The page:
The Magazine

Laughter in Red

Humor as a weapon against Soviet Communism.

Oct 26, 2009, Vol. 15, No. 06 • By THOMAS SWICK
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Brezhnev dies and winds up in Hell. The devil tells him he can choose his torture.
Walking along, he sees Hitler bathing in a tub of boiling oil and Stalin stretched out on a rack. Then he sees Khrushchev sitting with Brigitte Bardot on his lap.
"I want the same torture as Khrushchev," he tells the devil.
"That's not his torture," the devil says. "It's hers."

Thomas Swick is the author of Unquiet Days: At Home in Poland and, more recently, A Way to See the World: From Texas to Transylvania with a Maverick Traveler.

Hammer and Tickle

The Story of Communism, a Political System Almost Laughed Out of Existence

by Ben Lewis

Pegasus, 368 pp., $26.95

The Soviet Union and its satellites were famous for shortages, but there was rarely any shortage of jokes, a commodity for which they were equally celebrated. People made fun of their leaders, the system, the propaganda, the police.

Why do the police always travel in threes? To have one who can read, one who can write, and one to keep his eye on the two intellectuals.

The wit was quick, defiant, prodigious, heroic. No "someday we'll look back at this and laugh" for the Russians and Eastern Europeans; they laughed while in the throes of pain; they spit (literally, if the joke was good and they'd just sipped some tea) in the face of ideology.

And the worse the crisis, the greater the humor. Martial law, imposed in Poland in December 1981, brought arrests, tanks in the streets, anchormen in military attire, and a relentless salvo of jokes.

What is the lowest rank in the army? Television commentator.

I was teaching English in Warsaw at the time, and one bitterly cold day after the crackdown I went to visit a former colleague. His daughter's hamster sat in its cage in the cramped living room. "He's getting big," I remarked. "Yeah," Krzysztof said with a grin, "he'll be meat for the winter." Humor was, as Jerry Seinfeld once commented with regard to New York City, "in the air."

Humor, of course, is the weapon of the weak, but Ben Lewis, a young British writer, had heard that it was the cudgel that brought down Communism. He was dubious, but so enamored with what he calls "the Communist joke" that he traveled widely through erstwhile Iron Curtain countries in a dogged attempt to find the proof. It was in many ways a fool's errand, but it has produced an engaging, learned, and unsurprisingly funny book.

Early on Lewis notes: "Communism is the only political system to have created its own international brand of comedy." It is one of those insightfully obvious, now-that-you-think-about-it observations that nearly undermines his mission. For whatever role the jokes played in Communism's downfall, the very fact that the system was a laughingstock suggests fatal flaws.

But the search for evidence gives the book a narrative in addition to that of the rise and fall of Communism, which is told deftly, often through jokes. There is also the hint of a personal story, as the author's humorless girlfriend, an artist born in East Germany, makes brief, usually jarring, and always moody, appearances. (Though her final scene gives the ending an almost Hollywood gloss.)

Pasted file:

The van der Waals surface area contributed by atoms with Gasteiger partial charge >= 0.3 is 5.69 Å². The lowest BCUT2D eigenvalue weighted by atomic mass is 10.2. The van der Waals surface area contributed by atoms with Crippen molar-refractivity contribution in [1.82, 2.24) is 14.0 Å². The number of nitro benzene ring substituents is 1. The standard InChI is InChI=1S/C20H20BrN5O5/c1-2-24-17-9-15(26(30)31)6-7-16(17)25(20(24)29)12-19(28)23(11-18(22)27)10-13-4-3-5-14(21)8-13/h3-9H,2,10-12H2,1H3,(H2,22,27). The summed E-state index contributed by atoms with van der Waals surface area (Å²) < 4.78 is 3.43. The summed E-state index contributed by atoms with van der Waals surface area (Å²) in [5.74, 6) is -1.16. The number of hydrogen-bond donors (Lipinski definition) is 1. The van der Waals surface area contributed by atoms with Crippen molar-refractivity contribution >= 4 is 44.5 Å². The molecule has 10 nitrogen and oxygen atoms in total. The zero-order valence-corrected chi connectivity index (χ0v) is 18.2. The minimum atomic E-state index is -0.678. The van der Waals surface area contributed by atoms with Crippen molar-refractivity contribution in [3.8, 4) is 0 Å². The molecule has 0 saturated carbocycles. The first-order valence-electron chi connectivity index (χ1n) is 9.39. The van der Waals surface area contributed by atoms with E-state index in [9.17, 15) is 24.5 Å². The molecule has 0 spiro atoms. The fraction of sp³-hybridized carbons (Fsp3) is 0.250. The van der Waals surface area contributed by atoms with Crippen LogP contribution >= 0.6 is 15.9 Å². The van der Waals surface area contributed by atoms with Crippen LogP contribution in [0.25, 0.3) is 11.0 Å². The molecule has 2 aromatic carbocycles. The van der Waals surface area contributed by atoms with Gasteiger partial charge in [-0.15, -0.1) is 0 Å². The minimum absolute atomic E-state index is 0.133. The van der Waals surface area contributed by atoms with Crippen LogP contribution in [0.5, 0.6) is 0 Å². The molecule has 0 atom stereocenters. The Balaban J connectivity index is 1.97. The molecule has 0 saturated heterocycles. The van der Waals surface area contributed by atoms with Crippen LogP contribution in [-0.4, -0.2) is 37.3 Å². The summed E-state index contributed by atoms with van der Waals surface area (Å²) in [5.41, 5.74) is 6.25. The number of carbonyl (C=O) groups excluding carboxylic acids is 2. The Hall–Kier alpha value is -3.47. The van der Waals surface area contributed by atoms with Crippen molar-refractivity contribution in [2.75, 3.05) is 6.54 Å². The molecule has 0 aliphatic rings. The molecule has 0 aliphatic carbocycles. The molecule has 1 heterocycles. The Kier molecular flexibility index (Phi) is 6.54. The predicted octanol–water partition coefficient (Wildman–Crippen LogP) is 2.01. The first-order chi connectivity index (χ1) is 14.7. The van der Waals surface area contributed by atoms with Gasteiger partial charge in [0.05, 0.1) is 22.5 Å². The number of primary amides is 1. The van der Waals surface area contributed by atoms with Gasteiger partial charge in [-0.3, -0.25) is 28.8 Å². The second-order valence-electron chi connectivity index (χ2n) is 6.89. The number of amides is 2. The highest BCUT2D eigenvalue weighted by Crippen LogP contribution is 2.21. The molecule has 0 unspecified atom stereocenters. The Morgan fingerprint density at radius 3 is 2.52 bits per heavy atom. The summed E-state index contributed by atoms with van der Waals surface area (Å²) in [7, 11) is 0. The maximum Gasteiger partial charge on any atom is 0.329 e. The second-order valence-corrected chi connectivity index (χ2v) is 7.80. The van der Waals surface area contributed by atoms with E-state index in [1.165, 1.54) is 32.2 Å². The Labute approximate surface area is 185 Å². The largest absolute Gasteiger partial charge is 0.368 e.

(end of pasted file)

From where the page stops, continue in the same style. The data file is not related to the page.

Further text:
To tell the tale of the Communist joke, Lewis goes back to the Russian Revolution (actually, before that event, showing how many later jokes about Stalin were recycled jokes about the czar). It took a while for anekdoty to flourish, in part because the system was new, and also because censorship was not fully in place and humor was still appearing in print. With writers like Mikhail Bulgakov, the 1920s were, according to Lewis, "the golden age of Soviet satire."

Still, nascent jokesmiths were already at it:

An old peasant woman is visiting Moscow Zoo, when she sets eyes on a camel for the first time. "Oh my God," she says, "look what the Bolsheviks have done to that horse."

If jokes are by nature anonymous ("No one was ever present at the birth of a joke," the Czech playwright Karel Capek is quoted here as saying), the Communist joke was, for obvious reasons, even more so. Yet Lewis singles out Karl Radek, adviser to Lenin and a Comintern star, as one of its inventors. He is the man credited with coming up with perhaps the most famous-Lewis calls it "the most definitive"-joke of the era.

What is the definition of capitalism? The exploitation of man by man. And what is the definition of Communism? The exact opposite.

Adding to its genius is the fact that by simply reversing the order you change the focus of the punch line. It is the perfect, dual-purpose, adjustable joke.

Lewis notes that while most political jokes are directed at others-different classes and ethnic groups-Communist jokes were about the people who told them. And they had, he writes, "a new tone .  .  . dry and cynical, usually pithy (short enough to be whispered quickly) and pitiless."

Who discovered the electric razor? It was discovered by Ivan Petrovich Sidorov .  .  . in the dustbin behind the American embassy.